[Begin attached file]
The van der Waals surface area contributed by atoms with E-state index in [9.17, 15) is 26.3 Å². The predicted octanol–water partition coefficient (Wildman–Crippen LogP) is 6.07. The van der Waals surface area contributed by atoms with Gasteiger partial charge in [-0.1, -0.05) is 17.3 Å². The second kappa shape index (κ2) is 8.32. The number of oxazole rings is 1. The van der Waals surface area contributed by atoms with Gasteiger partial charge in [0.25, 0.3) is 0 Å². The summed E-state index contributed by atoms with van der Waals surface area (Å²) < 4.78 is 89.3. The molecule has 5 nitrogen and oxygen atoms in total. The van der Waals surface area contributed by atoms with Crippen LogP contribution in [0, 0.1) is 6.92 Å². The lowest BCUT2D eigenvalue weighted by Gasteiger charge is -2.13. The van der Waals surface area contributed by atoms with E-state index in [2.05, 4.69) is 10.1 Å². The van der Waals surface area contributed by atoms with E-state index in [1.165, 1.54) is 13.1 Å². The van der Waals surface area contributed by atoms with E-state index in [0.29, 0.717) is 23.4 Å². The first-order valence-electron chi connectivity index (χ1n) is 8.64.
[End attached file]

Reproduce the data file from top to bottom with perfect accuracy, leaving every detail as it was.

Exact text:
The van der Waals surface area contributed by atoms with E-state index in [9.17, 15) is 26.3 Å². The predicted octanol–water partition coefficient (Wildman–Crippen LogP) is 6.07. The van der Waals surface area contributed by atoms with Gasteiger partial charge in [-0.1, -0.05) is 17.3 Å². The second kappa shape index (κ2) is 8.32. The number of oxazole rings is 1. The van der Waals surface area contributed by atoms with Gasteiger partial charge in [0.25, 0.3) is 0 Å². The summed E-state index contributed by atoms with van der Waals surface area (Å²) < 4.78 is 89.3. The molecule has 5 nitrogen and oxygen atoms in total. The van der Waals surface area contributed by atoms with Crippen LogP contribution in [0, 0.1) is 6.92 Å². The lowest BCUT2D eigenvalue weighted by Gasteiger charge is -2.13. The van der Waals surface area contributed by atoms with E-state index in [2.05, 4.69) is 10.1 Å². The van der Waals surface area contributed by atoms with E-state index in [1.165, 1.54) is 13.1 Å². The van der Waals surface area contributed by atoms with E-state index in [0.29, 0.717) is 23.4 Å². The first-order valence-electron chi connectivity index (χ1n) is 8.64.